The company said it would share its rail deck with vehicular traffic but it would take a significant investment.
CN said neither the city nor Fort William First Nation would have to pay for the improvements, but the company would want to sign a new, modern-day agreement to replace the original agreement from 1906.
Canadian National lands on CDP's top climate-management performers list
Canadian National recently was ranked on "The A List: The CDP Climate Performance Leadership Index 2014" to recognize its efforts to reduce carbon emissions and mitigate the business risks of climate change.
The Class I now has been ranked by the CDP — the world's only global environmental disclosure system — for the sixth consecutive year, CN officials said in a press release.
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Canadian Pacific pursues CSX for merger deal
The Canadian Pacific Railway has approached Florida's CSX about a merger that would form a company worth more than $60 billion, insiders said.
The sources said that CSX was cool to the idea, so although the two big railroad operators have started to discuss the merger possibility, the outcome is uncertain.
Rail traffic is surging in the U.S. due to the shale gas boom, which is creating bottlenecks and delaying other freight.
Phones should be off when driving, trucking instructor says
A Windsor trucking instructor says all drivers should turn off their cell phones if they're behind the wheel. David Kassab works with Academy Truck Driving School where he teaches students about the dangers of texting or calling while driving. Kessab was responding to the news of a 22-year-old man from the United States who died on the I-75 North. His car crashed into the back of a semi-truck owned by a Windsor company called Moe's Transport.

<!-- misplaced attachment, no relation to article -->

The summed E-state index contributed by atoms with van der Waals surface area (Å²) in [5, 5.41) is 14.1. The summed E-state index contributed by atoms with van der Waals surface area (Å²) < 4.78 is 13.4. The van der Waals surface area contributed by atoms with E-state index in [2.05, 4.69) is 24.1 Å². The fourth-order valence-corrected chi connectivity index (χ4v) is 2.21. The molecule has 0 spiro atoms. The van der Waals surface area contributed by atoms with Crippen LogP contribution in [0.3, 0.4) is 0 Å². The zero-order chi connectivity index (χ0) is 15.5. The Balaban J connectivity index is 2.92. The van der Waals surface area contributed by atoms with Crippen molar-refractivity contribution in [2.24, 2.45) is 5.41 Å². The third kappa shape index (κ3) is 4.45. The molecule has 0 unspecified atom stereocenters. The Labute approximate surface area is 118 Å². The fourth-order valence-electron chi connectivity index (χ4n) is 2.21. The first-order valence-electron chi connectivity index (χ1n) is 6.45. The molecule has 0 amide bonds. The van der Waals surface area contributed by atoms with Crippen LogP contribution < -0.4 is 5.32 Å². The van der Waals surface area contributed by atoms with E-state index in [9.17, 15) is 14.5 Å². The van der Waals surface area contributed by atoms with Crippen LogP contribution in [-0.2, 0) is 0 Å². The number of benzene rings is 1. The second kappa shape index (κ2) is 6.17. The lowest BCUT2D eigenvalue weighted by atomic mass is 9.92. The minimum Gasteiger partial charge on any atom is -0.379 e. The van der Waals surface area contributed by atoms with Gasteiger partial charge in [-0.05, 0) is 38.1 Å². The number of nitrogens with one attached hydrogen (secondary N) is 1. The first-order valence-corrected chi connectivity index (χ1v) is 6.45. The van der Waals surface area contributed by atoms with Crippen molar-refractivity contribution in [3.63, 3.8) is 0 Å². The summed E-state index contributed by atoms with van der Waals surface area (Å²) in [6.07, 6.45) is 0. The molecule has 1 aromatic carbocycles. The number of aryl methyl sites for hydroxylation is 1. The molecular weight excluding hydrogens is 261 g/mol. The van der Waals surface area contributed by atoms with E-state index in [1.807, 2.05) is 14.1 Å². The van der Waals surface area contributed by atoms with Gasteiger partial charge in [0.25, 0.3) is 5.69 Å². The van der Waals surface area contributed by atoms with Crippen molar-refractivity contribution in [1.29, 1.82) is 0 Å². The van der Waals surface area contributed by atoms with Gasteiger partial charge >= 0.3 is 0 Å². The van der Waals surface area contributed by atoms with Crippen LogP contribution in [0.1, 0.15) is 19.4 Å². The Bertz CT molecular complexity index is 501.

Ontario Transportation Minister calls for entry-level trucker training
Ontario Transportation Minister Steven Del Duca is calling for mandatory entry-level training for truck drivers and a review of road test standards following a Torstar News Service investigation. "We are going to go forward. We're going to move as quickly as we can but we want to make sure that we get it right," Del Duca told Torstar News Service, referring to entry-level training. "I believe it should take place as quickly as possible, but in a manner that actually produces the end result that we all want, which is the safest roads in North America, which is part of my responsibility."
Truck drivers want new port licences to be determined by seniority
The Vancouver Sun
Container truck drivers want Port Metro Vancouver to use a seniority system when determining which drivers will be approved for licences under a new system aimed at slashing the number of trucks at the port. Port Metro Vancouver must not pick and choose which truck drivers will be approved for licences under a new system aimed at slashing the number of trucks by up to 40 per cent at the port, say container truck drivers.
Port Metro Vancouver to reduce trucks allowed to haul containers
Port Metro Vancouver plans to reduce the number of trucks it allows to haul containers in and out of the port by 25 to 40 per cent.
Changing the way the port issues truck licences is part of a new plan to take on issues that brought it — and the moving of billions of dollars in goods — to a near halt for about four weeks last March when truck drivers went on strike.